Hindustan Times ST (Jaipur)

CAR T-cell therapy trials begin in Mumbai

- Priyanka Sahoo


MUMBAI: The clinical trial of an indigenous­ly developed CAR T-cell therapy for blood cancer treatment has begun at Mumbai’s Tata Memorial Centre, said researcher­s of the Indian Institute of Technology, Bombay (IIT-B), who have developed this gene therapy.

CAR T-cells (chimeric antigen receptor T-cells) are cells that are geneticall­y engineered to produce an artificial T-cell receptor, which is widely used in developed nations for immunother­apy during cancer treatment. But the technology is not available in India yet.

A team of researcher­s from the bioscience and bioenginee­ring department of IIT-B, led by professor Rahul Purwar, have now designed and developed the first indigenous CAR T-cell therapy with clinical inputs from Dr Gaurav Narula, professor of paediatric oncology and health sciences at Tata Memorial Centre, and his team. The therapy targets leukaemia and lymphoma, and the team has applied for national and internatio­nal patents for the research.

The design developed by IIT-B uses lentiviral technology. In gene therapy, this is a method of inserting, modifying, or deleting genes in organisms using lentivirus – a family of viruses responsibl­e for diseases such as AIDS (acquired immunodefi­ciency syndrome).

“The first phase of clinical trials has kicked off during which the safety aspect of the drug will be studied. This is a huge first step for India in terms of being self-reliant in cancer treatment,” said Purwar.

Dr Narula said the trials have kicked off at the Advanced Centre for Treatment, Research and Education in Cancer the research and developmen­t wing of Tata Memorial Centre. “More details will be revealed soon,” he added.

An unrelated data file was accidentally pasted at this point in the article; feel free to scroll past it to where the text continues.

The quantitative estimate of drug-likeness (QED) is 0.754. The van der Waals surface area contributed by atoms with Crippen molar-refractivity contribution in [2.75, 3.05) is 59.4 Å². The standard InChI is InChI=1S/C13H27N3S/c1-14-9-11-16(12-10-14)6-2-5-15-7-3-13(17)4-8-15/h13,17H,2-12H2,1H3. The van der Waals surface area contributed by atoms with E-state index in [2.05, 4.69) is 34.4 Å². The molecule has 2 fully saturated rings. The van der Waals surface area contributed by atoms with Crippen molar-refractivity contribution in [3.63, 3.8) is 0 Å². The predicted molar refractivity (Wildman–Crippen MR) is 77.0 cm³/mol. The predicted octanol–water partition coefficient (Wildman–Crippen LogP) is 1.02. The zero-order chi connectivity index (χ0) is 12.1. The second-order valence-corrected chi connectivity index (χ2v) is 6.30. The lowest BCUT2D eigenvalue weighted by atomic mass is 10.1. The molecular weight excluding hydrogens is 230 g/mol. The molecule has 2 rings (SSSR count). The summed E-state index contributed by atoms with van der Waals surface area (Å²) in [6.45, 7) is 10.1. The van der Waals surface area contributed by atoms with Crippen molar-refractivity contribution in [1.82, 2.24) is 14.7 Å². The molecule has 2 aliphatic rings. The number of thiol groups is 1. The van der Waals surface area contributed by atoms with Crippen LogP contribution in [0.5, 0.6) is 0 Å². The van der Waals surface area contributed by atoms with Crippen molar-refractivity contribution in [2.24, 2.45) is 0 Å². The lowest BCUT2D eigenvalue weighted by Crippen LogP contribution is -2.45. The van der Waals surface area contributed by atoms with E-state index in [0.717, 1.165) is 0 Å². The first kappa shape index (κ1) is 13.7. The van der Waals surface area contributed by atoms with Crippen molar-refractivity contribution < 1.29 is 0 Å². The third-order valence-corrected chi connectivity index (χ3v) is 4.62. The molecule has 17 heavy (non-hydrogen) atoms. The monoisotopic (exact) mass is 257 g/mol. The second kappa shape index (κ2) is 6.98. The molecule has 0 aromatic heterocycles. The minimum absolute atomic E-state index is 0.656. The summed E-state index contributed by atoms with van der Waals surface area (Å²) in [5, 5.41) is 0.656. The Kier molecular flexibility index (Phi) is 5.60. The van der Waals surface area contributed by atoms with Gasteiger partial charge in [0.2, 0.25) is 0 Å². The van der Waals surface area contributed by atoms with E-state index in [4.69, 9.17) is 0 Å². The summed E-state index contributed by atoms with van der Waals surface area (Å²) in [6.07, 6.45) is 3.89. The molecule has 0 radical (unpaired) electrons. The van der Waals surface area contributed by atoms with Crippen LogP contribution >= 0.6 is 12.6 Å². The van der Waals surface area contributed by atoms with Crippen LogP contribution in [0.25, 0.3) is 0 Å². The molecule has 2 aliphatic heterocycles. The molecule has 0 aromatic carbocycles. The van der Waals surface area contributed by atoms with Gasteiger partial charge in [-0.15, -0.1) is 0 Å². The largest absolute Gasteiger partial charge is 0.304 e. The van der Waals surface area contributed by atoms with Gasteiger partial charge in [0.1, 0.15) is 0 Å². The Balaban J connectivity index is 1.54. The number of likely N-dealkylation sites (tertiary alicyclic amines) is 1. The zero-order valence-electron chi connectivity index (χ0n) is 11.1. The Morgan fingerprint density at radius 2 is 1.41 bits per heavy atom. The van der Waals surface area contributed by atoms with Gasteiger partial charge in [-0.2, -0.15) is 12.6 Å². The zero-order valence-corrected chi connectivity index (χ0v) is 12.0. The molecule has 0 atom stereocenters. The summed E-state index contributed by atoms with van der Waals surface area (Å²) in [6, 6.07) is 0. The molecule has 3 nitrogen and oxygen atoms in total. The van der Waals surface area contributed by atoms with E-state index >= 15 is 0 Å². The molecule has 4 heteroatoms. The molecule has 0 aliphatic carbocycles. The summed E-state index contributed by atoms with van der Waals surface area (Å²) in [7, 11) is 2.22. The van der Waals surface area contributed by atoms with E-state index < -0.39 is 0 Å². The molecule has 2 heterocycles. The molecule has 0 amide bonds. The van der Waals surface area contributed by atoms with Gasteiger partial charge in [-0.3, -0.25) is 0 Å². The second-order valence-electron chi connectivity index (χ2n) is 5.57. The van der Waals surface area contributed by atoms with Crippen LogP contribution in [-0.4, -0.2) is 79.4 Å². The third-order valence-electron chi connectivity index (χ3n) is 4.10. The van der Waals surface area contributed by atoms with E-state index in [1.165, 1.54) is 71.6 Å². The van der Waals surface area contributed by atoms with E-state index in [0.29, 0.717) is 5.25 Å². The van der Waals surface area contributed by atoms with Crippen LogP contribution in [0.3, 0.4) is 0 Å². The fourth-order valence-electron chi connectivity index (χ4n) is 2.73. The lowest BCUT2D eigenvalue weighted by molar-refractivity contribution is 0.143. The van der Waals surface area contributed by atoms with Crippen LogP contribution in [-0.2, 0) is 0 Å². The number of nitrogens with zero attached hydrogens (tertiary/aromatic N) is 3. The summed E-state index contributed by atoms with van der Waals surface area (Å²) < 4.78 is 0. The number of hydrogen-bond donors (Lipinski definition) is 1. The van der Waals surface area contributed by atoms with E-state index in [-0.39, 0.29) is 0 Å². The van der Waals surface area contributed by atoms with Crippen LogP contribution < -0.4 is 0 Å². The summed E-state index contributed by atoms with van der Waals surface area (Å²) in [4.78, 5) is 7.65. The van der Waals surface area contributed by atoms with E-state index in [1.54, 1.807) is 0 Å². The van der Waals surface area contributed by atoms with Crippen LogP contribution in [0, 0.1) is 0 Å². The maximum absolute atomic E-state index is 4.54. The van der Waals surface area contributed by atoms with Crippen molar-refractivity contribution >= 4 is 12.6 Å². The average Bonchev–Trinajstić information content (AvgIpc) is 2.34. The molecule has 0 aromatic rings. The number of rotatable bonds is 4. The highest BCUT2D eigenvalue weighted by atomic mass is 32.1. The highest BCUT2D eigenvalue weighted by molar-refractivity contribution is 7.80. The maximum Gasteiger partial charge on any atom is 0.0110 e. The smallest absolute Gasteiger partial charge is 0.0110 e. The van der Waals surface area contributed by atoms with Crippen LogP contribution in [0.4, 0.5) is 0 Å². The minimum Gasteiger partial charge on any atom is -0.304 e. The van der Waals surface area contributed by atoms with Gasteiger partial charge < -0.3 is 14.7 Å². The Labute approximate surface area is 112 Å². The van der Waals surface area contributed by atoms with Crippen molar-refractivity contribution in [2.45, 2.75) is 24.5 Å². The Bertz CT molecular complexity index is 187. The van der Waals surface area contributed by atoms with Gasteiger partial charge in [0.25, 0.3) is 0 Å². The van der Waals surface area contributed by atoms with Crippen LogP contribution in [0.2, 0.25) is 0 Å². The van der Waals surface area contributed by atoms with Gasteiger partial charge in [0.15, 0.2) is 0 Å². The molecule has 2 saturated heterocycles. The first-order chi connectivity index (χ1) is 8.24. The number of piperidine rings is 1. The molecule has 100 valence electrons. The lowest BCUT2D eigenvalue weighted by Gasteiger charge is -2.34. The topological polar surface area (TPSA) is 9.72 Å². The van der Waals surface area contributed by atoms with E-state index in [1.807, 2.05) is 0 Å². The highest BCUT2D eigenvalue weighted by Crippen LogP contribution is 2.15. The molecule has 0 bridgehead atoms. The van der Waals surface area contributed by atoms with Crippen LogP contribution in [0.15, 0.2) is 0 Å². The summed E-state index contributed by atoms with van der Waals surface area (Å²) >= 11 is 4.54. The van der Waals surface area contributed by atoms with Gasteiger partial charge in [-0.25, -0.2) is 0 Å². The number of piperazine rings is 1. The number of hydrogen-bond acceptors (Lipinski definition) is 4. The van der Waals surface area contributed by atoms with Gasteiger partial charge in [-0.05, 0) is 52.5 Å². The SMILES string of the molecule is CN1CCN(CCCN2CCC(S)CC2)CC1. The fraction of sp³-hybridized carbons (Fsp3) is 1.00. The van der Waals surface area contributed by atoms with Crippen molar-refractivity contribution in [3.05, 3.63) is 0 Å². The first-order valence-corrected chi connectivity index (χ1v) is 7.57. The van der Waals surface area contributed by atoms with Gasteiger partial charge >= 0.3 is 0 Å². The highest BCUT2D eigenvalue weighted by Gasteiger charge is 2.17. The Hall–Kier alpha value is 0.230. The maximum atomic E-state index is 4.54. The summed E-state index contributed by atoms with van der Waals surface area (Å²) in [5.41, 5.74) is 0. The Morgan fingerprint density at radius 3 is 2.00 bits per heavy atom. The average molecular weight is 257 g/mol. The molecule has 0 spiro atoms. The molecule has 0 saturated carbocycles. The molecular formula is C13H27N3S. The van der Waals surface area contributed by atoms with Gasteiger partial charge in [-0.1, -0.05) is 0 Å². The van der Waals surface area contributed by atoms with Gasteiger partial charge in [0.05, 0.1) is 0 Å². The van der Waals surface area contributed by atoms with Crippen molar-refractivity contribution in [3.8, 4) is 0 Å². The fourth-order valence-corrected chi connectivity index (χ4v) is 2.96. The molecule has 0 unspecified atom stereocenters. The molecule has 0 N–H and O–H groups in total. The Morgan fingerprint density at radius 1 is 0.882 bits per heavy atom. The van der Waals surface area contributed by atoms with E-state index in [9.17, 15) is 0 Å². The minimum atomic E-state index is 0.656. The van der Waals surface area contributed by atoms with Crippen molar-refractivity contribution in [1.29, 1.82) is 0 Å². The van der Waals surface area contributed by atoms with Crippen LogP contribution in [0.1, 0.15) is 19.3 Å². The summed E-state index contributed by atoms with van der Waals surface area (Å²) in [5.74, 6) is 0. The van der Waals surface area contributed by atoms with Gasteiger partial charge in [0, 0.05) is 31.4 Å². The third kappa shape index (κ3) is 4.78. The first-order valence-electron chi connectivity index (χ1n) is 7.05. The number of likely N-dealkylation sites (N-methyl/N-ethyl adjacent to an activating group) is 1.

Last June, HT reported that the Centre’s National Biopharma Mission (Nbm)-biotechnol­ogy Industry Research Assistance Council (BIRAC) had approved ₹18.96 crore to the team for conducting the first and second phase clinical trials on humans. BIRAC had said that if the trial succeeds, it will benefit patients who are at present forced to opt for palliative care.

IIT-B director Subhasis Chaudhuri said this was a significan­t feat. “We at IIT-B are delighted that our scientists along with Tata hospital have come out with the most sophistica­ted therapy in cancer treatment. If the trials are successful, it may save millions of lives by making the treatment available in India at an affordable cost,” said Chaudhuri.

“One of the reasons for the therapy’s unavailabi­lity in India is that it is exorbitant­ly expensive. Pharmaceut­ical firms don’t see a market for such expensive treatment in India,” said Purwar.

Each of the two CAR-T products approved by the United States of America – Kymriah and Yescarta – could cost ₹5 crore per patient and go up to ₹10 crore, including hospital expenses. The Indian team is working on reducing this cost down to ₹20 lakh. “A large part of the manufactur­ing cost goes towards skilled labour. While we are at an initial stage, we will try to bring the costs significan­tly down,” said Purwar.

While existing treatment works towards increasing the life of patients by a few years or months, CAR-T technology holds the promise of curing certain types of cancers. Unlike chemothera­py, this drug is administer­ed only once to the patient. “Current treatment strategies, such as chemothera­py, are aimed at promoting life by a few months or years. They are not intended to cure cancer. The CAR-T cells have been fairly successful in curing cancers in some developed nations,” said Purwar.

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